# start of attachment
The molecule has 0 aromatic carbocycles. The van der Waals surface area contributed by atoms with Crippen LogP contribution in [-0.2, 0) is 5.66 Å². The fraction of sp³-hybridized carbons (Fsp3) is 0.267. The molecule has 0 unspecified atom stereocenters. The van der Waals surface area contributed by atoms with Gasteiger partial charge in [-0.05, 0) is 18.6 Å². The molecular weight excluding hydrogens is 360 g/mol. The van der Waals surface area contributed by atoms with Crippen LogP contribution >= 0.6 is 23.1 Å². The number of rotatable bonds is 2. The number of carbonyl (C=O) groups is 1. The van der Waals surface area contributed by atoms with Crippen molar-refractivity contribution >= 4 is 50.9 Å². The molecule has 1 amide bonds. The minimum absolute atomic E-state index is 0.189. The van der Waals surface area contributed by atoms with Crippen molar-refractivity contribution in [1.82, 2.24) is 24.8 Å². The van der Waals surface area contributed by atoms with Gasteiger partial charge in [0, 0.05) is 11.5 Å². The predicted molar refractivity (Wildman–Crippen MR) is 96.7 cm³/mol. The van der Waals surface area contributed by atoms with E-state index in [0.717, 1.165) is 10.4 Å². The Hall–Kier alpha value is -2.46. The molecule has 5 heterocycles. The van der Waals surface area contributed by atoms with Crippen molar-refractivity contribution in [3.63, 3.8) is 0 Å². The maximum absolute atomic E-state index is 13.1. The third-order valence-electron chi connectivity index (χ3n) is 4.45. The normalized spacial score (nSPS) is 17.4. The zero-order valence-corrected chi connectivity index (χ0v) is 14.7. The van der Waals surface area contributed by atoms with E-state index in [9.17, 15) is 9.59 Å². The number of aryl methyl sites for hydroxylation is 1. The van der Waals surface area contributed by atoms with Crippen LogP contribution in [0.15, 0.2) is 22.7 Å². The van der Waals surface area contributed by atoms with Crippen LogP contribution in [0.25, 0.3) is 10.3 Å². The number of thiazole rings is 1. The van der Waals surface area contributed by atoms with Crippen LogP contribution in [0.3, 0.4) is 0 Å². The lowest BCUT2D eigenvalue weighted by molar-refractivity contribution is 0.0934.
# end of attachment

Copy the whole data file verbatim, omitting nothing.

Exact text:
The molecule has 0 aromatic carbocycles. The van der Waals surface area contributed by atoms with Crippen LogP contribution in [-0.2, 0) is 5.66 Å². The fraction of sp³-hybridized carbons (Fsp3) is 0.267. The molecule has 0 unspecified atom stereocenters. The van der Waals surface area contributed by atoms with Gasteiger partial charge in [-0.05, 0) is 18.6 Å². The molecular weight excluding hydrogens is 360 g/mol. The van der Waals surface area contributed by atoms with Crippen LogP contribution >= 0.6 is 23.1 Å². The number of rotatable bonds is 2. The number of carbonyl (C=O) groups is 1. The van der Waals surface area contributed by atoms with Crippen molar-refractivity contribution >= 4 is 50.9 Å². The molecule has 1 amide bonds. The minimum absolute atomic E-state index is 0.189. The van der Waals surface area contributed by atoms with Crippen molar-refractivity contribution in [1.82, 2.24) is 24.8 Å². The van der Waals surface area contributed by atoms with Gasteiger partial charge in [0, 0.05) is 11.5 Å². The predicted molar refractivity (Wildman–Crippen MR) is 96.7 cm³/mol. The van der Waals surface area contributed by atoms with E-state index in [0.717, 1.165) is 10.4 Å². The Hall–Kier alpha value is -2.46. The molecule has 5 heterocycles. The van der Waals surface area contributed by atoms with Crippen molar-refractivity contribution in [3.63, 3.8) is 0 Å². The maximum absolute atomic E-state index is 13.1. The third-order valence-electron chi connectivity index (χ3n) is 4.45. The normalized spacial score (nSPS) is 17.4. The zero-order valence-corrected chi connectivity index (χ0v) is 14.7. The van der Waals surface area contributed by atoms with E-state index in [9.17, 15) is 9.59 Å². The number of aryl methyl sites for hydroxylation is 1. The van der Waals surface area contributed by atoms with Crippen LogP contribution in [0.15, 0.2) is 22.7 Å². The van der Waals surface area contributed by atoms with Crippen LogP contribution in [0.25, 0.3) is 10.3 Å². The number of thiazole rings is 1. The van der Waals surface area contributed by atoms with Crippen LogP contribution in [0.3, 0.4) is 0 Å². The lowest BCUT2D eigenvalue weighted by molar-refractivity contribution is 0.0934.